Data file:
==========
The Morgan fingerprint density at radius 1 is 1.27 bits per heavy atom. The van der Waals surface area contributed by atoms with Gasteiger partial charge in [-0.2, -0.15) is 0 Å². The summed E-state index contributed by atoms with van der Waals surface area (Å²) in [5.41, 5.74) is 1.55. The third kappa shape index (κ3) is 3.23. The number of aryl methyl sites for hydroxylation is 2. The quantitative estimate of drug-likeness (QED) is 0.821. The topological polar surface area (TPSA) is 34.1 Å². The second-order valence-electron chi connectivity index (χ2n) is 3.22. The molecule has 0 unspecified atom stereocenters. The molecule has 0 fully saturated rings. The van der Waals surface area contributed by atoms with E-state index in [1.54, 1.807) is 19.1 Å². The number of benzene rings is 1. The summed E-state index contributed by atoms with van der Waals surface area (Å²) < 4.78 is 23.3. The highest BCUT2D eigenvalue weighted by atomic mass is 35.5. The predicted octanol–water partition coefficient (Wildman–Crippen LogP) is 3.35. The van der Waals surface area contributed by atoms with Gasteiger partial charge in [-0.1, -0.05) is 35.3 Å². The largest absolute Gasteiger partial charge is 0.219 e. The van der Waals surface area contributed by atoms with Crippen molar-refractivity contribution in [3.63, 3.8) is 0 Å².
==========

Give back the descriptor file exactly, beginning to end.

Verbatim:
The Morgan fingerprint density at radius 1 is 1.27 bits per heavy atom. The van der Waals surface area contributed by atoms with Gasteiger partial charge in [-0.2, -0.15) is 0 Å². The summed E-state index contributed by atoms with van der Waals surface area (Å²) in [5.41, 5.74) is 1.55. The third kappa shape index (κ3) is 3.23. The number of aryl methyl sites for hydroxylation is 2. The quantitative estimate of drug-likeness (QED) is 0.821. The topological polar surface area (TPSA) is 34.1 Å². The second-order valence-electron chi connectivity index (χ2n) is 3.22. The molecule has 0 unspecified atom stereocenters. The molecule has 0 fully saturated rings. The van der Waals surface area contributed by atoms with E-state index in [1.54, 1.807) is 19.1 Å². The number of benzene rings is 1. The summed E-state index contributed by atoms with van der Waals surface area (Å²) < 4.78 is 23.3. The highest BCUT2D eigenvalue weighted by atomic mass is 35.5. The predicted octanol–water partition coefficient (Wildman–Crippen LogP) is 3.35. The van der Waals surface area contributed by atoms with Gasteiger partial charge in [-0.1, -0.05) is 35.3 Å². The largest absolute Gasteiger partial charge is 0.219 e. The van der Waals surface area contributed by atoms with Crippen molar-refractivity contribution in [3.63, 3.8) is 0 Å².